Historically, international adoptions comprised a significant percentage of adoptions annually in the United States. Prospective adoptive parents in the United States have various reasons for deciding to pursue an adoption of a child from another country. Sometimes, one or both adoptive parents' heritage originates in a foreign country and they may desire a child whose heritage matches theirs. Upon occasion, they may have relatives who still reside in their family’s country of origin and they desire to adopt a minor child in their family who is a resident of the foreign country. Other times, prospective adoptive parents have friends who have successfully adopted children from a particular foreign country which sparks their interest in adopting a child from the same country. Of course, there are many prospective adoptive parents from various foreign countries who desire to adopt United States children.
Whatever the reason, prospective adoptive parents who are interested in international adoption should consult a competent adoption attorney or other adoption service provider who has experience in international adoption. If adoptive parents have identified the foreign country from which they desire to adopt, they should research to identify an appropriate adoption agency that has an adoption program with the particular foreign country. They should also contact an adoption attorney who is versed in international adoptions. If prospective adoptive parents are interested in adopting a minor who is a relative, whether the child is in the United States or still residing in the foreign country, they should promptly contact an adoption attorney who is versed in international adoption as there are time limitations that can have an effect on the child’s ultimate ability to attain U.S. citizenship.
An additional area of significant importance in international adoption is the Hague Convention on Protection of Children and Cooperation In Respect of Intercountry Adoption, otherwise known as the Hague Adoption Convention or the Hague Convention on Intercountry Adoption. The Hague Adoption Convention is a treaty among nations whose purpose includes protection against corruption and fraud in international adoptions. The Hague Adoption Convention entered into force in the United States on April 1, 2008. There are over 50 other member countries in which The Hague Adoption Convention has entered into force. Such countries are referred to as Hague countries. The Hague Adoption Convention applies to an adoption of a child who is a habitual resident of a Hague country by prospective adoptive parents who are habitual residents of another Hague Country. The Convention prescribes detailed procedures and protocols that must be followed in processing an intercountry adoption. The adoption process is supervised by the Central Authority in each Hague country. In the United States, only accredited adoption service providers, or adoption service providers that are supervised by an accredited adoption service provider, are legally permitted to provide adoption services in a Hague Convention adoption.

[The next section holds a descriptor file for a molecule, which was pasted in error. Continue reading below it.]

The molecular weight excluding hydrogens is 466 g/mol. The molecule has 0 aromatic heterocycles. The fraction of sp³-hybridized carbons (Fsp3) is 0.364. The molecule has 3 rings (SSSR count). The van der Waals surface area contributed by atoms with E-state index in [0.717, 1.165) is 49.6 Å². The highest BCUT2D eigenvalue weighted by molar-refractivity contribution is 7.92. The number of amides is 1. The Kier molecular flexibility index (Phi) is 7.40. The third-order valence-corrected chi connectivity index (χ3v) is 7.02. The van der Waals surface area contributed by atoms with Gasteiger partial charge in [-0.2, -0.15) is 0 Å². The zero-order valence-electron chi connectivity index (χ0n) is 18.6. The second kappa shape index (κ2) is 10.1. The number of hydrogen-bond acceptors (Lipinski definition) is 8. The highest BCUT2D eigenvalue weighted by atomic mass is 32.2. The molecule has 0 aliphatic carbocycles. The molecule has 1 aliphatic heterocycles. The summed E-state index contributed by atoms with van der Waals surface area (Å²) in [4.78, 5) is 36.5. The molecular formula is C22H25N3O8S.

If you have already completed the process for adoption of a foreign child, it is important to recertify the adoption, a legal process that occurs in the United States.
If you are adopting a child from a foreign country, if you have questions about adoption of a foreign child who is a relative of yours, or if you are a prospective adoptive parent who is a citizen of another country who would like to adopt a U.S. child, please contact Jeanne T. Tate, P.A. (firstname.lastname@example.org or 813.258.3355). Jeanne has focused her practice on adoption law for over 30 years and has helped complete adoptions for thousands of families, including many international adoptions and the recertification of foreign adoptions.